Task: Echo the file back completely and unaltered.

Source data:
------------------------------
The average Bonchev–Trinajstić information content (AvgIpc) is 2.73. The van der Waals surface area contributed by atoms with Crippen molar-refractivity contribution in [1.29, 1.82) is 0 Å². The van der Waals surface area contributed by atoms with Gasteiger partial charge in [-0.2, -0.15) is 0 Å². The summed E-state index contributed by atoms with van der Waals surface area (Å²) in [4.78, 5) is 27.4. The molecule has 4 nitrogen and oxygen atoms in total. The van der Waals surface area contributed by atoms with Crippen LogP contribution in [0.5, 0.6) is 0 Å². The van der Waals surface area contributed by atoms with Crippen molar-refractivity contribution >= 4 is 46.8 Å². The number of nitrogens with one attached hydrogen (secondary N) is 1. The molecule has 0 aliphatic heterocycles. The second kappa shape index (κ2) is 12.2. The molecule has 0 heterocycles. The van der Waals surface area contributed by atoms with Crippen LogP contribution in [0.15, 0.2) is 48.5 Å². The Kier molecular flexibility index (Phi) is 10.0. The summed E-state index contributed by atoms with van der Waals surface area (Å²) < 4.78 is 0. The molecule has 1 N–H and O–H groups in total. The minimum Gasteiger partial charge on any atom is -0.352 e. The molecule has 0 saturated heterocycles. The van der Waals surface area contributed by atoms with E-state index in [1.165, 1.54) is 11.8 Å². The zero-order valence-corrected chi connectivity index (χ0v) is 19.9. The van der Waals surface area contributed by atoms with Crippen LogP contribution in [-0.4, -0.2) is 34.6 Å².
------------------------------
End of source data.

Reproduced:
The average Bonchev–Trinajstić information content (AvgIpc) is 2.73. The van der Waals surface area contributed by atoms with Crippen molar-refractivity contribution in [1.29, 1.82) is 0 Å². The van der Waals surface area contributed by atoms with Gasteiger partial charge in [-0.2, -0.15) is 0 Å². The summed E-state index contributed by atoms with van der Waals surface area (Å²) in [4.78, 5) is 27.4. The molecule has 4 nitrogen and oxygen atoms in total. The van der Waals surface area contributed by atoms with Crippen LogP contribution in [0.5, 0.6) is 0 Å². The van der Waals surface area contributed by atoms with Crippen molar-refractivity contribution >= 4 is 46.8 Å². The number of nitrogens with one attached hydrogen (secondary N) is 1. The molecule has 0 aliphatic heterocycles. The second kappa shape index (κ2) is 12.2. The molecule has 0 heterocycles. The van der Waals surface area contributed by atoms with Crippen LogP contribution in [0.15, 0.2) is 48.5 Å². The Kier molecular flexibility index (Phi) is 10.0. The summed E-state index contributed by atoms with van der Waals surface area (Å²) < 4.78 is 0. The molecule has 1 N–H and O–H groups in total. The minimum Gasteiger partial charge on any atom is -0.352 e. The molecule has 0 saturated heterocycles. The van der Waals surface area contributed by atoms with E-state index in [1.165, 1.54) is 11.8 Å². The zero-order valence-corrected chi connectivity index (χ0v) is 19.9. The van der Waals surface area contributed by atoms with Crippen LogP contribution in [-0.4, -0.2) is 34.6 Å².